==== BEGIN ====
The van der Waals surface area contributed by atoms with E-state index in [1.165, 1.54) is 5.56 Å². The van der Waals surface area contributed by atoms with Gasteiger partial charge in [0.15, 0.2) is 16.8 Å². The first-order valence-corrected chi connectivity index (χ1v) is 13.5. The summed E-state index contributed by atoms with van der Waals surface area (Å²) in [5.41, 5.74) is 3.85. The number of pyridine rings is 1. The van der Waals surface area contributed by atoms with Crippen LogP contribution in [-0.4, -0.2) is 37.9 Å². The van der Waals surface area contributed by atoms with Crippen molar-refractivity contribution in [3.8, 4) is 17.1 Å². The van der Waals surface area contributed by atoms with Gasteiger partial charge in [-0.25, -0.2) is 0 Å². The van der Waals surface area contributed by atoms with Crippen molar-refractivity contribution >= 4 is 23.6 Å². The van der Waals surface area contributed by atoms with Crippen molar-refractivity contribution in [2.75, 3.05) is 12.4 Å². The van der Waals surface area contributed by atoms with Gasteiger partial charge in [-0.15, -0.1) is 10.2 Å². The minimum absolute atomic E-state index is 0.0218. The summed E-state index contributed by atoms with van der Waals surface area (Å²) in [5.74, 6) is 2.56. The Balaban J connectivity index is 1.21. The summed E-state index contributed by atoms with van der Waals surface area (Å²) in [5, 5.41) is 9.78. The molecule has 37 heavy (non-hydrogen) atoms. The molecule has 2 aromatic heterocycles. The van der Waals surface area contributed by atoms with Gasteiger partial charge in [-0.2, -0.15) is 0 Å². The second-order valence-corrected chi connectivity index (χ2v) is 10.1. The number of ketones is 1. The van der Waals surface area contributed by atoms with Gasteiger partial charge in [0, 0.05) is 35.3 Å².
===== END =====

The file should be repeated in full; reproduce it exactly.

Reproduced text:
The van der Waals surface area contributed by atoms with E-state index in [1.165, 1.54) is 5.56 Å². The van der Waals surface area contributed by atoms with Gasteiger partial charge in [0.15, 0.2) is 16.8 Å². The first-order valence-corrected chi connectivity index (χ1v) is 13.5. The summed E-state index contributed by atoms with van der Waals surface area (Å²) in [5.41, 5.74) is 3.85. The number of pyridine rings is 1. The van der Waals surface area contributed by atoms with Crippen LogP contribution in [-0.4, -0.2) is 37.9 Å². The van der Waals surface area contributed by atoms with Crippen molar-refractivity contribution in [3.8, 4) is 17.1 Å². The van der Waals surface area contributed by atoms with Gasteiger partial charge in [-0.25, -0.2) is 0 Å². The van der Waals surface area contributed by atoms with Crippen molar-refractivity contribution >= 4 is 23.6 Å². The van der Waals surface area contributed by atoms with Crippen molar-refractivity contribution in [2.75, 3.05) is 12.4 Å². The van der Waals surface area contributed by atoms with Gasteiger partial charge in [-0.15, -0.1) is 10.2 Å². The minimum absolute atomic E-state index is 0.0218. The summed E-state index contributed by atoms with van der Waals surface area (Å²) in [5.74, 6) is 2.56. The Balaban J connectivity index is 1.21. The summed E-state index contributed by atoms with van der Waals surface area (Å²) in [5, 5.41) is 9.78. The molecule has 37 heavy (non-hydrogen) atoms. The molecule has 2 aromatic heterocycles. The van der Waals surface area contributed by atoms with Gasteiger partial charge in [-0.2, -0.15) is 0 Å². The second-order valence-corrected chi connectivity index (χ2v) is 10.1. The number of ketones is 1. The van der Waals surface area contributed by atoms with Gasteiger partial charge in [0, 0.05) is 35.3 Å².